"According to most studies, people’s number one fear is public speaking. Number two is death. Death is number two. Does that seem right? That means to the average person, if you have to go to a funeral, you’re better off in the casket than doing the eulogy."--Jerry Seinfeld
While some may argue whether or not those "studies" Jerry Seinfeld mentions are scientific or not, most people would agree that speaking in public is often a terrifying experience. Public speaking may be an art to some, but with the right preparation, anyone can learn to improve their public speaking ability.
Public speaking is not restricted to just politicians, trial attorneys or college professors. Regardless of what career you may pursue, everyone at some point or other may be called upon to speak in public. For example: a successful chef, used to working mostly with food, may write a cookbook and find herself on a book tour speaking to readers. A firefighter may be asked to give a talk on fire safety to students. A computer programmer may be offered an opportunity to teach at a coding camp for young adolescents.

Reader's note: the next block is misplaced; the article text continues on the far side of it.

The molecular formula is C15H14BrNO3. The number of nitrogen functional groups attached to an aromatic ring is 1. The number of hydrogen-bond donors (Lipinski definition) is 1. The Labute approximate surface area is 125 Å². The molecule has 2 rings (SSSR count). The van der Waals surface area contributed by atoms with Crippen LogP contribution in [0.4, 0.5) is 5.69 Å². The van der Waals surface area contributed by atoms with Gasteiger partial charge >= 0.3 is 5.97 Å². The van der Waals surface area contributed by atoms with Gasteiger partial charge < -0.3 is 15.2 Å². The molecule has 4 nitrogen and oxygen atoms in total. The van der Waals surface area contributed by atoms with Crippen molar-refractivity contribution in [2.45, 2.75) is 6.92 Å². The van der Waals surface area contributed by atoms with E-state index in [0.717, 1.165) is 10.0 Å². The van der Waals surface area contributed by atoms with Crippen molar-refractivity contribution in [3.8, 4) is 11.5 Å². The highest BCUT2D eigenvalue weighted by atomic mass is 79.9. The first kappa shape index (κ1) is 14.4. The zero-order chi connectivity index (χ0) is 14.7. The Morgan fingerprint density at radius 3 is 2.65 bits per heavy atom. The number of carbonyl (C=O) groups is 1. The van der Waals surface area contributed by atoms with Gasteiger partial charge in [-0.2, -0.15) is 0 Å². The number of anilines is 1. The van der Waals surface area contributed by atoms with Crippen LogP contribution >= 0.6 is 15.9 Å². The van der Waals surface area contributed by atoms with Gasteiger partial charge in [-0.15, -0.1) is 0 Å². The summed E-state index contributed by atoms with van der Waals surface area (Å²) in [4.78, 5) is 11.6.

While the "oral tradition" of storytelling dates back to the most ancient cultures, there is a tremendous audience for public speakers today thanks to technology. One of the most popular YouTube channels is the TED Talks channel, where viewers can watch speakers giving talks on a variety of subjects ranging from technology and business to global issues and entertainment.
Many resources have been created over the years to help people become better public speakers. One well-known organization is Toastmasters International, a group that is dedicated to help people become better and more confident public speakers. Toastmasters boasts nearly half a million members in over 130 countries.
Whether you need help writing a speech or need tips on how to get and keep your audience's attention while speaking, we have tutors at 24houranswers.com ready to help you!